What’s the Difference Between Manager and Leader, and Why Does It Matter?

Why should we care about the difference between manager and leader?

I was having coffee with a new friend last week.  He had been recently promoted to his first supervisory position.  As we talked about the challenges he would face, we found ourselves discussing the differences between a manager and leader.

When first given a leadership position, we tend to focus on the specifics of getting the job done.  There are clear tasks and goals, and we want to sure that our team accomplishes them.  That is the approach of the manager.  But I think that to accomplish them effectively, what serves us best is taking the approach of the leader.  Here’s why.

What's the Difference Between Manager and Leader and Why Does it Matter?

What’s the Difference?

Much has been written on the differences between manager and leader, and I’m not sure I can meaningfully add to the thinking about the distinction.  In that coffee shop I think I hit most of the points that this chart depicts.  [adapted from this Wall Street Journal post based on the ideas of Warren Bennis]

The Difference Between Manager and Leader

Making the distinction seems like a good academic exercise, but what’s the point?  Why does it matter which is which?

It think it’s that last line on the chart that carries the answer.  Peter Drucker agreed with Warren Bennis when he said management is doing things right; leadership is doing the right things.

Management is doing things right; Leadership is doing the right things. – Peter Drucker Click To Tweet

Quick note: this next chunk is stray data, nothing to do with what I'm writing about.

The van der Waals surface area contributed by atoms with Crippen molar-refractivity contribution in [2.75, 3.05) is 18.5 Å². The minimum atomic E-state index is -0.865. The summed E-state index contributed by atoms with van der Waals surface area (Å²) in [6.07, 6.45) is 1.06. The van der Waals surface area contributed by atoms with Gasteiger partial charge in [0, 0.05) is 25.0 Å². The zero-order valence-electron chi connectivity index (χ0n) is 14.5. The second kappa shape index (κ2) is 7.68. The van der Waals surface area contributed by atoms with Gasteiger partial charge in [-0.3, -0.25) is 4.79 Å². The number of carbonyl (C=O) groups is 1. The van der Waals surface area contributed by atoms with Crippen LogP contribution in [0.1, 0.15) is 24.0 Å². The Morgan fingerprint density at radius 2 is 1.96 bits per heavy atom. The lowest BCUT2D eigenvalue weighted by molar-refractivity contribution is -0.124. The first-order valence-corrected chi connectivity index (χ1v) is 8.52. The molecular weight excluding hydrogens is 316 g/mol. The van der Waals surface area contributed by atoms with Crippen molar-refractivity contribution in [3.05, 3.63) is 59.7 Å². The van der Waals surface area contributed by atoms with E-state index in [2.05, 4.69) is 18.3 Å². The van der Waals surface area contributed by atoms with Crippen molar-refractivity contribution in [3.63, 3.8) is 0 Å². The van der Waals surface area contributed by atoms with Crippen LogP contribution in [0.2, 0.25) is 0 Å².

To me, it’s the difference between focusing on a process and focusing on possibility.

Doing Things Right – Process

The manager focuses on process.  He identifies with systems and tactics.  The underlying premise is that you already have a fully formed machine, and the job of the manager is to keep it running.

His aim is to make sure all the gears are turning in the right direction, are lubricated, and the machine is functioning efficiently.   This results in two things that characterize the manger’s approach to the world:

People are cogs in the machine.  Their purpose is simply to function as a specific part of the whole.  He needs people to do what they are told when they are told to do it.  To make sure this happens, the manger has access to tools of control.

Focus is on the negative.  Success for the manager is in having this machine produce a specific output at a desired rate.  The manager’s focus is to watch for anything that might go wrong that would keep this from happening.  In that sense, he is focused on the negative, always looking for problems.

We all need our “machines” to function, but here’s the thing:  if success is defined as “not breaking down” or simply “working properly,” we’ve put a limit on what we can accomplish.  We’ll only ever be able to function at the maximum capacity of the machine we currently have, nothing more.

Further, if we see people only as cogs, we place limits on them too.  Thing is, people don’t respond well to being fenced in

Doing the Right Things – Possibility

On the other hand, to the leader it’s not process he’s thinking about so much as possibility.  Like a sculptor looking at a block of granite, he sees the shape that lies within.  His focus is on thinking strategically to realize a vision.  As a result, the Leader takes a different view of the world.

People are more like software.  They have the potential to do more and be more if you invest some time and effort in upgrading.  Beyond that, they can be inspired, and engaged.  And when we tap into their capabilities, they can become multipliers, adding initiative, foresight, and problem-solving skills to our pool of resources.